Fresh produce companies have a serious opportunity when it comes to branding, according to The Nielsen Co.
The branded produce dollar share continues to rise, now accounting for 38.5% of the category, but 55% of consumers shop without a brand in mind, Nielsen found.
In other words, the loyalty of those consumers is up for grabs because the growth in branded produce has less to do with shoppers seeking a certain label and more to do with the benefits of packaged produce, especially convenience and space to communicate information important to consumers, like whether a product is organic.
Nielsen suggests that companies can take advantage of that interest in packaging to sell consumers the brand as well as their fruits or vegetables.
“Brands are really well positioned to first and foremost have more communication to the shopper, so because of the growing shopper interest in transparency — how was my food grown, where was my food grown, who grew it — the brands have a ripe opportunity to communicate that information on the packaging,” said Matt Lally, manager of fresh growth and strategy for Nielsen,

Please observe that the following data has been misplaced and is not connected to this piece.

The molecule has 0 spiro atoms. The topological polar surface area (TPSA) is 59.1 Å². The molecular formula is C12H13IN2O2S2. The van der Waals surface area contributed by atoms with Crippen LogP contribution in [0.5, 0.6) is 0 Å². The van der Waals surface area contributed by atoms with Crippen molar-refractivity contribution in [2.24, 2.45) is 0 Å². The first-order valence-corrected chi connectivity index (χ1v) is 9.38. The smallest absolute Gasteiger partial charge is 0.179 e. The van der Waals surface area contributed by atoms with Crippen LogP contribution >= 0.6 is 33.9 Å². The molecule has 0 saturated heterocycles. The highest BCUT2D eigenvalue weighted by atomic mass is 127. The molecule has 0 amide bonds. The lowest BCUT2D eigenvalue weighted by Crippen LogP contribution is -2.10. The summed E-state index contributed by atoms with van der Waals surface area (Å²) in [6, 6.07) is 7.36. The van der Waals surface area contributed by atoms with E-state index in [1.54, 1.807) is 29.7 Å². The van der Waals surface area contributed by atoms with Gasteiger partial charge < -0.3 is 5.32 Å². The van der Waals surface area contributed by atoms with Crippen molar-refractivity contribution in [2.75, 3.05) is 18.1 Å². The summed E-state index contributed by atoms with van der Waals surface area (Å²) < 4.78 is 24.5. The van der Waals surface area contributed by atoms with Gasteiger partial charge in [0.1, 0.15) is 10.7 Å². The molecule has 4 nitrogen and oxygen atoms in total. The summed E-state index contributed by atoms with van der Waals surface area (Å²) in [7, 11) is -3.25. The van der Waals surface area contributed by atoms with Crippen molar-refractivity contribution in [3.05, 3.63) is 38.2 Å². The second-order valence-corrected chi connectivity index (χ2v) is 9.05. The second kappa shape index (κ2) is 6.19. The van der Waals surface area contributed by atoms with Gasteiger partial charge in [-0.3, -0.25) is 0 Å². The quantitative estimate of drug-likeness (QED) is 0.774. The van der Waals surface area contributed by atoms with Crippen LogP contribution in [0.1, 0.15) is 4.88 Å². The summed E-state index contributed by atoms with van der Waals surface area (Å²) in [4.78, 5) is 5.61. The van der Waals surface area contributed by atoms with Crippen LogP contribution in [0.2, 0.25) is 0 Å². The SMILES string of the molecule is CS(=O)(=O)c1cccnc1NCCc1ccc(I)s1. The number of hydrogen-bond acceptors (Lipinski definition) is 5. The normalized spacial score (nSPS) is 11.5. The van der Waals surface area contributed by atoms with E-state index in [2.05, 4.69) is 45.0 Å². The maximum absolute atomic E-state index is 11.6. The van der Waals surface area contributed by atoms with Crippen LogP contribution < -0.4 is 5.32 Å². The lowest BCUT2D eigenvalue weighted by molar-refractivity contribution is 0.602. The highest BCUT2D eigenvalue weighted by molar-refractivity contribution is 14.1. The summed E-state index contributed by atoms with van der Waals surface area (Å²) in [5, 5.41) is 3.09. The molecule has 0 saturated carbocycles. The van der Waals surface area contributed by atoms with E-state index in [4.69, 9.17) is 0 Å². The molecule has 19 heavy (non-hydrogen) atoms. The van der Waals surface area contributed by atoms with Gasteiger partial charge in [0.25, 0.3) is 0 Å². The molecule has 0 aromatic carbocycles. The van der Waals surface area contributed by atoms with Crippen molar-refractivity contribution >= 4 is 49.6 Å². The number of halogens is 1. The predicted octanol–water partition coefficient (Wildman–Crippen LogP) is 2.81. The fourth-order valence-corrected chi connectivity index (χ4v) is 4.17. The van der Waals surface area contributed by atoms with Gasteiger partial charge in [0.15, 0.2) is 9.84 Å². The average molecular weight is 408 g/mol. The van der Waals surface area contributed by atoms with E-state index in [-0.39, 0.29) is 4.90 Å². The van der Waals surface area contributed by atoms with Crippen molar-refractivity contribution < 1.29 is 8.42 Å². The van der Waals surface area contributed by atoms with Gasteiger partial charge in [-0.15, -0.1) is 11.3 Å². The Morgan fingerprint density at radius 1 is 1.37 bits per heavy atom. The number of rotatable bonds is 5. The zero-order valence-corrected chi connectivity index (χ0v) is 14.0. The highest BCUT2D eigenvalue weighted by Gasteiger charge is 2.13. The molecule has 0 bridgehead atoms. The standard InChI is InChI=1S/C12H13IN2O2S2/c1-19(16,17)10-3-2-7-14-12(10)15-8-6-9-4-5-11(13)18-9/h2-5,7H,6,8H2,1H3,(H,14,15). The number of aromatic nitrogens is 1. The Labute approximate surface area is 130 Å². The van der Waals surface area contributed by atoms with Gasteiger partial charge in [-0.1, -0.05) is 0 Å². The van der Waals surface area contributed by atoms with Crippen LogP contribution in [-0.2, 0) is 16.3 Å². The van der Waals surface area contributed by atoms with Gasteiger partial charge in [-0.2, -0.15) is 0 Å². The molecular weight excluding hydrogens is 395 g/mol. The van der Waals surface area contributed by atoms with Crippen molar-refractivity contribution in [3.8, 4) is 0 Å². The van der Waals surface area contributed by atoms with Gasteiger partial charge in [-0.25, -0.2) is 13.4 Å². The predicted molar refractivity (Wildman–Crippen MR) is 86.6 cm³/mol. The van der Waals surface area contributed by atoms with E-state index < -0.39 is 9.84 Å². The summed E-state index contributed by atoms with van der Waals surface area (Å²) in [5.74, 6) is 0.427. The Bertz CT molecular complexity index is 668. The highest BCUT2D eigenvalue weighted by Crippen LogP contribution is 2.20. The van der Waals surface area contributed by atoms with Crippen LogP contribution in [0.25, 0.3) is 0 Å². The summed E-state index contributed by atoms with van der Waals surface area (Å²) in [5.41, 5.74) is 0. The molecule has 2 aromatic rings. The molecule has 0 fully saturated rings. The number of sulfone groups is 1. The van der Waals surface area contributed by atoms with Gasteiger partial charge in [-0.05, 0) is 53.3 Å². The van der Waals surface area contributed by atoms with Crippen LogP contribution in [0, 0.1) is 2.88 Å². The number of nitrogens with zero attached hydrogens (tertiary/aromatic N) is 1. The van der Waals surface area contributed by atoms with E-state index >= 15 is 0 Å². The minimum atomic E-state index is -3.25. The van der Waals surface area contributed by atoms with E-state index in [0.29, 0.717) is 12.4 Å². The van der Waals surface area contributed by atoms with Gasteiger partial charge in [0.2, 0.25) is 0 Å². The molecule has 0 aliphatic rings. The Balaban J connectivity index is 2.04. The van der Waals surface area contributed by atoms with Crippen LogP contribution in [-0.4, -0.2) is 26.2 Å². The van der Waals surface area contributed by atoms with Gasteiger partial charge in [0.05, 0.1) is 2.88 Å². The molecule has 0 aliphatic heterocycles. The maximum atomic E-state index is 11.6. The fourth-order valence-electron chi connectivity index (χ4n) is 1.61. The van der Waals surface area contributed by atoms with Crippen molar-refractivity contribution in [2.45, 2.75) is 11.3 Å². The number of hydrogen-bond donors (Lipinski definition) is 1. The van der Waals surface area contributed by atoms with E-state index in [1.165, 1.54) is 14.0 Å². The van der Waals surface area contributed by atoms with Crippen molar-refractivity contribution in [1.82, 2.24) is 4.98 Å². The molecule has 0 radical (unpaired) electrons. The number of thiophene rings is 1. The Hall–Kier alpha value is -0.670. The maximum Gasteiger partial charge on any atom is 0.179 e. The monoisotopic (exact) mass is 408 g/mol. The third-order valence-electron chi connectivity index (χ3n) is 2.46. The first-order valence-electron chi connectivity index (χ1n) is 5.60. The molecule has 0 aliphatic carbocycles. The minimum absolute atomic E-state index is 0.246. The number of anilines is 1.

Lally noted that general health claims may not be as effective as they once were because similar ones are popping up in many store departments as companies react to consumer interest in health and wellness. Lally suggested that providing more detailed information instead would be helpful.
“There’s real opportunities for brands to have greater communication around the specific health benefits of their items,” Lally said. “So if it’s rich in Vitamin A or Vitamin K or whatever the other nutrients and minerals may be, not only pulling that out for the consumer but helping them understand what that means for them through their health and wellness journey ... helping link it to the actual health benefit of, ‘It helps increase your energy,’ or whatever it is that may be proven as the specific benefit.”
Packaging may be one of the main ways for produce brands to reach shoppers because traditionally companies in the industry have not advertised much. The Wonderful Co., which develops TV commercials for its brands of mandarins, pomegranate products and pistachios, is the most obvious exception.
Wonderful is in a small club, as Nielsen reported that two brands account for 77% of produce media spend. Of produce brands with at least $1 million in sales, less than 10% spent any budget on advertising in the last year.